Alexander has recovered from a neck injury that limited him to five games last season, but he turned out to be the odd man out from a group that includes rookie Louis Delmas along with veterans Kalvin Pearson, Daniel Bullocks, Marquand Manuel and Stuart Schweigert. Delmas almost certainly will start at one of the safety positions, leaving the other four veterans to compete for the second role.
It's worth noting that Lions senior personnel executive James Harris signed Northcutt as a free agent in 2007 when Harris was the Jaguars' vice president of player personnel.
Thanks to everyone for bearing with us through a mailbag software conversion that might have deleted a few of your questions around midweek. Remember, you can always contact me through our still-searing Facebook page. Sources also told me this week that Twitter offers a reply function. (Welcome to the second quarter of 2009, I know.)
First place goes to the reader who develops software to synch Facebook, Twitter and RSS feeds into one window on my browser. That is all.
Now, let's get on with it:
Via that blazing aforementioned Facebook site, Mike asks for my take on The Sporting News' coaching rankings. The list notably placed Chicago coach Lovie Smith at No. 20 of 32.
Kevin Seifert: This list is like any other you see in the media: It's an opinion, in this case subjectively based on ability. That's certainly one way to rank coaches. My take on evaluating coaches is almost exclusively based on performance. What is his win-loss record? And how many championships as he won and/or played for?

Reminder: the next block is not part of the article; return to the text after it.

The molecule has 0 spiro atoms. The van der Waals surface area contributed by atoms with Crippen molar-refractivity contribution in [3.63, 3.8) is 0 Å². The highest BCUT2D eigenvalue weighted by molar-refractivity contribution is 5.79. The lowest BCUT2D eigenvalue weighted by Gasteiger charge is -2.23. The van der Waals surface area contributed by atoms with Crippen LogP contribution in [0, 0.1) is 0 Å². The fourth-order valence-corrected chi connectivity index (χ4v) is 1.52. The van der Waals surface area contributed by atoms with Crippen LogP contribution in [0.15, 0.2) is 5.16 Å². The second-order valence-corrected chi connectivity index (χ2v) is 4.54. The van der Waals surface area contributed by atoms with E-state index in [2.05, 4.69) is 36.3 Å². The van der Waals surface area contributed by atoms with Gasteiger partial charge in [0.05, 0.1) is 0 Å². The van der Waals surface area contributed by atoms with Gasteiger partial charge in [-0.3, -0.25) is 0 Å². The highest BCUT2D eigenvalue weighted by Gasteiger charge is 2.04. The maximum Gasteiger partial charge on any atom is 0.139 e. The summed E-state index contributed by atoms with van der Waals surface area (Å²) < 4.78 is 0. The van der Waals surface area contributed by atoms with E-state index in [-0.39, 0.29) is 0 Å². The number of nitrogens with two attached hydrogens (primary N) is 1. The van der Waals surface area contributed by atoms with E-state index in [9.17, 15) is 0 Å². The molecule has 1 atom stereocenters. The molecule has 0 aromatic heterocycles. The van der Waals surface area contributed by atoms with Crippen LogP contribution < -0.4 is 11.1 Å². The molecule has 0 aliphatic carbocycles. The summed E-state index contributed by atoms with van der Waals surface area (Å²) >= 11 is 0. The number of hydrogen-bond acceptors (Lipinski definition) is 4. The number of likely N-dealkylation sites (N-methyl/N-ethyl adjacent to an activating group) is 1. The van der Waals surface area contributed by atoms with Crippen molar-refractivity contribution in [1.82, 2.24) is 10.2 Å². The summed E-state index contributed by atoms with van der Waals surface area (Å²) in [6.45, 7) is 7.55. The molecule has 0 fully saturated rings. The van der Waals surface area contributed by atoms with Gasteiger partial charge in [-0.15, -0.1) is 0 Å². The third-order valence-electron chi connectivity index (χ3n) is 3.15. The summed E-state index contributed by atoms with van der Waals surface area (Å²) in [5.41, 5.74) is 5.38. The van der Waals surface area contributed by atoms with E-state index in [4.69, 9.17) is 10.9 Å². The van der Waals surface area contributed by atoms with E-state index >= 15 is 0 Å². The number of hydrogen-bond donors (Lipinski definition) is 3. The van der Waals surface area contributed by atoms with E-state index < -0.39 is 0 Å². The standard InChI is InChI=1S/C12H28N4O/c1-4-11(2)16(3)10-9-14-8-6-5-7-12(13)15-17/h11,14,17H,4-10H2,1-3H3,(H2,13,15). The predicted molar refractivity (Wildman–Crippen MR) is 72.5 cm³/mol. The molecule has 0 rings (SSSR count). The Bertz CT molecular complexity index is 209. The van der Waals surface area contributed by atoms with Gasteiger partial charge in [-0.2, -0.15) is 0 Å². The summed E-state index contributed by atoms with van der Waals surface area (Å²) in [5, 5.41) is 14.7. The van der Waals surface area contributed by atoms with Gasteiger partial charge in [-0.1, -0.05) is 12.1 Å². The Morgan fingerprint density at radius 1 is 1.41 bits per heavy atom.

Some circumstances are beyond a coach's control, including injuries and the cooperation/competence of the front office. But over time, a coach's résumé is his record. So, if I were ranking NFC North coaches, here's how I would do it:
- Chicago's Lovie Smith: 45-35 career record in five seasons, including one Super Bowl appearance
- Green Bay's Mike McCarthy: 27-21, one NFC Championship appearance
- Minnesota's Brad Childress: 24-24, one playoff appearance
- Detroit's Jim Schwartz: 0-0
You could view that as a diplomatic answer for someone who covers all four teams. But I truly believe in a merit-based ranking. Smith has won games at better clip over a longer period of time than anyone else in the NFC North. McCarthy has an almost identical winning percentage (.563 for Smith versus .5625 for McCarthy), but he hasn't taken a team to the Super Bowl.
Talent is also another variable that you could take into consideration. But I don't think there has been enough of a talent gap between Chicago, Green Bay or Minnesota in recent years to make me change my thinking.
Jason of Michigan writes: I've heard that Jeremy Thompson is supposed to be looking good in OTA's. I know OTA's aren't always a great idea of how people will play in the regular season, but do you see him starting over Clay Matthews and Brady Poppinga?
Kevin Seifert: You're right -- it's hard to put too much stock in how players perform while running around in shorts during ostensibly contact-free drills. The best athletes usually look great, and Thompson is nothing if not a really good athlete.
There does seem to be a general agreement that Thompson is one player who will benefit from the change to a 3-4 defense. At around 255 pounds, he was a bit small even for a 4-3 defensive end. But he seems to have the necessary athletic skills to be an outside linebacker in the 3-4. Those skills are going to be especially noticeable in an OTA environment. This week, coach Mike McCarthy called Thompson "a natural fit" for this defense.